The properties of compound chondrules and the implications that they have for the conditions and environment in which chondrules formed are investigated. Formulae to calculate the probability of detecting compound chondrules in thin sections are derived and applied to previous studies. This reinterpretation suggests that at least 5% of chondrules are compounds, a value that agrees well with studies in which whole chondrules were removed from meteorites. The observation that adhering compounds tend to have small contact arcs is strengthened by application of these formulae. While it has been observed that the secondaries of compound chondrules are usually smaller than their primaries, these same formulae suggest that this could be an observation bias. It is more likely than not that thin section analyses will identify compounds with secondaries that are smaller than their primaries. A new model for chondrule collisional evolution is also developed. From this model, it is inferred that chondrules would have formed, on average, in areas of the solar nebula that had solids concentrated at least 45 times over the canonical solar value.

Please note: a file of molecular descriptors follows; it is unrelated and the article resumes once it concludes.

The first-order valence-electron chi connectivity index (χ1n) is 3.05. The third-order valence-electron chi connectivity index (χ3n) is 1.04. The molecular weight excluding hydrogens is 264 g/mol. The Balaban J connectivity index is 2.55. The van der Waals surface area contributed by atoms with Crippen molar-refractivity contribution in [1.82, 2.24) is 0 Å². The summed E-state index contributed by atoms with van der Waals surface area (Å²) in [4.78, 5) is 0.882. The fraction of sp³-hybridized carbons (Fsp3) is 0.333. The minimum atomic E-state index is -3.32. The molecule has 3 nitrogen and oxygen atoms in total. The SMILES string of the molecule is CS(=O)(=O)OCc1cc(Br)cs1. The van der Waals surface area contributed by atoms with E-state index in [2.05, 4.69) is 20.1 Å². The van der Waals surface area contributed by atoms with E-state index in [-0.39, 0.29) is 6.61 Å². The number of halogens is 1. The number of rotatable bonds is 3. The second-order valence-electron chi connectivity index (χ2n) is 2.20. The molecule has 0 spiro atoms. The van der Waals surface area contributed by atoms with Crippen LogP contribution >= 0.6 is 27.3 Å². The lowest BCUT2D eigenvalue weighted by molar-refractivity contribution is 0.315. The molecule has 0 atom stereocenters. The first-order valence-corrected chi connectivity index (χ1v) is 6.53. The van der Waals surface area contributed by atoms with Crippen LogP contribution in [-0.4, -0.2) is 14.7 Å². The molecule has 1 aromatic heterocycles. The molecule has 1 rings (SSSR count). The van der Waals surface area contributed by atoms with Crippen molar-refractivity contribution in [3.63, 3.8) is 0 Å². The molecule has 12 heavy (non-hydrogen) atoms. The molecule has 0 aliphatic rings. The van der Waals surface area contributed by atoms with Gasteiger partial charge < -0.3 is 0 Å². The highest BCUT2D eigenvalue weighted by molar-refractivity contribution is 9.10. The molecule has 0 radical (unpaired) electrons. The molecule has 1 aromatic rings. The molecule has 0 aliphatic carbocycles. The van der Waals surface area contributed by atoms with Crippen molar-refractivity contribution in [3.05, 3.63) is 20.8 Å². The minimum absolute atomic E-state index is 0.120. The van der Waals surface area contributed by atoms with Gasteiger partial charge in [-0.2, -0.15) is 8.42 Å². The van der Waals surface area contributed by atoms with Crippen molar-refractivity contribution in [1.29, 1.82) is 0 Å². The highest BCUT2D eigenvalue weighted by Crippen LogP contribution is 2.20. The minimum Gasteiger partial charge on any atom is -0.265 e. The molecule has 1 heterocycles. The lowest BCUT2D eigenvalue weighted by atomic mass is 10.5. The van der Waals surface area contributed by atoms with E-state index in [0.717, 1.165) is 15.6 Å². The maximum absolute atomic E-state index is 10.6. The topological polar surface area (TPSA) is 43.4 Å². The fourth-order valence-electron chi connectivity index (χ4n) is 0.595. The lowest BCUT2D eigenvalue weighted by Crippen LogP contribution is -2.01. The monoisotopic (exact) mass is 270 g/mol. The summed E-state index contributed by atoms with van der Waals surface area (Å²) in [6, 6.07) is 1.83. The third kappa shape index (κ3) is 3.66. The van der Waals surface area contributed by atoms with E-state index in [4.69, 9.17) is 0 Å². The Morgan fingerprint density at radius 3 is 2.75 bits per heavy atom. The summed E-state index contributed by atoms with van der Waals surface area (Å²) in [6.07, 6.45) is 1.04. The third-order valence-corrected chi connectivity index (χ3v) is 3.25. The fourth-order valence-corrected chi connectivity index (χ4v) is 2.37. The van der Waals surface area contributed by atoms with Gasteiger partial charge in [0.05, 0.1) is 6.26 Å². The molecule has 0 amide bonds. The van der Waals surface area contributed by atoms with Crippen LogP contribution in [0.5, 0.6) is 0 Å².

|Original language||English (US)|
|Number of pages||14|
|Journal||Meteoritics and Planetary Science|
|State||Published - Apr 2004|
ASJC Scopus subject areas
- Space and Planetary Science